Chicago Sun-Times - - OPINION - Fol­low the Edi­to­rial Board on Twit­ter: @ cste­d­i­to­ri­als. Send let­ters to let­ters@ suntimes. com.

The Great Lakes have a new res­i­dent, bra­chionus ley­digii, but no­body’s rolling out the wel­come mat.

Although the species of mi­cro­scopic zoo­plank­ton may prove to be harm­less, it’s yet an­other non- na­tive species in­vad­ing and pos­si­bly threat­en­ing our wa­ters.

Nor should we be pleased that an in­va­sive Asian carp re­cently was caught in the Lit­tle Calumet River just nine miles away from Lake Michi­gan, ev­i­dently by­pass­ing bar­ri­ers en­gi­neers have built to keep the fish out. Should Asian carp ac­tu­ally make their way into Lake Michi­gan, they could fur­ther up­set, and po­ten­tially top­ple, the na­tive ecosys­tem.

Both wor­ri­some de­vel­op­ments should spur us to pick up our game in pro­tect­ing the Great Lakes from aquatic in­vaders.

In­stead, key lead­ers in Congress and Spring­field op­pose do­ing more to pro­tect the Great Lakes. They balk at the cost and fear that greater lake pro­tec­tions would ham­per the ship­ping in­dus­try.

That’s a dan­ger­ously short­sighted view.

Com­mer­cial fish­ing, boating and recre­ational ac­tiv­i­ties pour $ 62 bil­lion a year into the Great Lakes econ­omy, by some es­ti­mates, and those in­dus­tries could be hurt badly if Asian carp make their way into the lake. Lake Michi­gan is ar­guably Chicago’s sin­gle great­est as­set — the very rea­son the city was es­tab­lished here — and it re­quires stronger pro­tec­tions, not weaker.

In May, a U. S. Se­nate com­mit­tee ap­proved a bill that would weaken reg­u­la­tions de­signed to keep in­ter­na­tional ships from bring­ing in­va­sive or­gan­isms to the Great Lakes in bal­last wa­ter, which ships take on and pump out to im­prove sta­bil­ity. Bal­last wa­ter al­ready has dumped the quagga and ze­bra mus­sels in the lakes, and those crea­tures con­stantly block in­take pipes for Chicago’s drink­ing wa­ter — an ex­pen­sive prob­lem.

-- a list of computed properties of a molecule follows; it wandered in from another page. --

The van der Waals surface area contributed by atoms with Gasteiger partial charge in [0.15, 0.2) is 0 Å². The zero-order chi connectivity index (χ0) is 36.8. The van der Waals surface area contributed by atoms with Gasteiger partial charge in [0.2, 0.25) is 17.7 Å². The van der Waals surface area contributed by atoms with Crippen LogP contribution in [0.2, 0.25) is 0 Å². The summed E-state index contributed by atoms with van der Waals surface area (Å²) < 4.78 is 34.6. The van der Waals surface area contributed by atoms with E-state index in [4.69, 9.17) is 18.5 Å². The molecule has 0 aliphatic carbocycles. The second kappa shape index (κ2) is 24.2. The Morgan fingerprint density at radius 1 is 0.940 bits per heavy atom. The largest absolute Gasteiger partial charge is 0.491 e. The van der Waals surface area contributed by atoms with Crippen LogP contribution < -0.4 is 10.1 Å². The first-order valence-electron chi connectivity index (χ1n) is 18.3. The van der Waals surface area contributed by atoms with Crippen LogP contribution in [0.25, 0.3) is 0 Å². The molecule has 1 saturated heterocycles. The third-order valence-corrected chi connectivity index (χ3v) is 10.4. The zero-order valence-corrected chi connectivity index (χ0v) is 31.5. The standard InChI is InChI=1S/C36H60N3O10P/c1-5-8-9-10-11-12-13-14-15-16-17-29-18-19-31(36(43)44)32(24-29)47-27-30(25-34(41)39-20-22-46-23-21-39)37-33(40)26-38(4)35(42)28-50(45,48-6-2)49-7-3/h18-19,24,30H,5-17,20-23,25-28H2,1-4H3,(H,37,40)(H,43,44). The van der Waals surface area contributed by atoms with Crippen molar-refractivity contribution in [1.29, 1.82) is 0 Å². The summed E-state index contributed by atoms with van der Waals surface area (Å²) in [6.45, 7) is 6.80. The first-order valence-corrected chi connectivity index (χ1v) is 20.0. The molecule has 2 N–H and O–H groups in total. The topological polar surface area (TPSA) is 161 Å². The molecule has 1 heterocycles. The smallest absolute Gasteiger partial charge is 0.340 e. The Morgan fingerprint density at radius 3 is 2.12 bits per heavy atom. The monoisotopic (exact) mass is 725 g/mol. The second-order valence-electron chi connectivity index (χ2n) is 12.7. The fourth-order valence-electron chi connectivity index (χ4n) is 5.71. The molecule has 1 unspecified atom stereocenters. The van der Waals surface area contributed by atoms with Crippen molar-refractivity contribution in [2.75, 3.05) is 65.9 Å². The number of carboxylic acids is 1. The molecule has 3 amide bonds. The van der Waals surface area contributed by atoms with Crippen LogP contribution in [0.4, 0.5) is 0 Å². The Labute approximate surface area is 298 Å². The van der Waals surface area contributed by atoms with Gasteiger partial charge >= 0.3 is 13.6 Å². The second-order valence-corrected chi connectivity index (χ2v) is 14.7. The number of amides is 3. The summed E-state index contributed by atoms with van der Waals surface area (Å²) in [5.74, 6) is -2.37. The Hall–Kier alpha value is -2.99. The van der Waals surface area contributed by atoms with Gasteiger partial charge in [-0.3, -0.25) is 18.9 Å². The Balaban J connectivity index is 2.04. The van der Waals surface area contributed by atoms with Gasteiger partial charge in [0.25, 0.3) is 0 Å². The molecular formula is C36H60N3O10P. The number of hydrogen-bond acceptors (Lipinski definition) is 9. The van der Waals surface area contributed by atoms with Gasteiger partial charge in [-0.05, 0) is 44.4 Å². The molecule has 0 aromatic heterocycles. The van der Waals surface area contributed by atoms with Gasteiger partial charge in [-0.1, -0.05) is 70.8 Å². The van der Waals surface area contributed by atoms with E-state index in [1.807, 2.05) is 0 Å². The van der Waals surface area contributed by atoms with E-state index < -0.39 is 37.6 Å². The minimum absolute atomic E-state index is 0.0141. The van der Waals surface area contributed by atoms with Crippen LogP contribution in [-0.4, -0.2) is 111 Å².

Bal­last wa­ter also, in all prob­a­bil- ity, ex­plains how bra­chionus ley­digii hitch­hiked its way here. Weaker reg­u­la­tions would open the door for more un­wanted aquatic ar­rivals.

Mean­while in Spring­field, the Rauner ad­min­is­tra­tion op­poses a $ 275 mil­lion plan by the U. S. Army Corps of En­gi­neers to keep Asian carp out of Lake Michi­gan by adding elec­tric and sound bar­ri­ers to ex­ist­ing de­fenses at the Bran­don Road Lock and Dam on the Des Plaines River near Joliet.

If Rauner be­lieves the state’s share of the con­struc­tion cost is too high — $ 95 mil­lion, as es­ti­mated by the state — and the bar­rier would hurt the barge in­dus­try, he should present his own plan to keep the carp out.

Joel Bram­meier, pres­i­dent and CEO of the Al­liance for the Great Lakes, says he is baf­fled by the Rauner ad­min­is­tra­tion’s es­ti­mates of the costs and of the neg­a­tive im­pact on the econ­omy. In truth, he says, the state’s share of the cost would be far less than $ 95 mil­lion, and any ship­ping de­lays would be min­i­mal.

But the best ar­gu­ment for tak­ing ac­tion is this: Once Asian carp or other in­va­sive species make their way into the Great Lakes, there’s no get­ting them out. And that could lead to a po­ten­tially dev­as­tat­ing se­ries of events, with aquatic food chains break­ing, the fish­ing in­dus­try pay­ing the price and our crown jewel lake — a haven for tourists and recre­ational fish­er­men alike — thrown into dis­ar­ray.


This Asian carp was re­cently caught nine miles from Lake Michi­gan.

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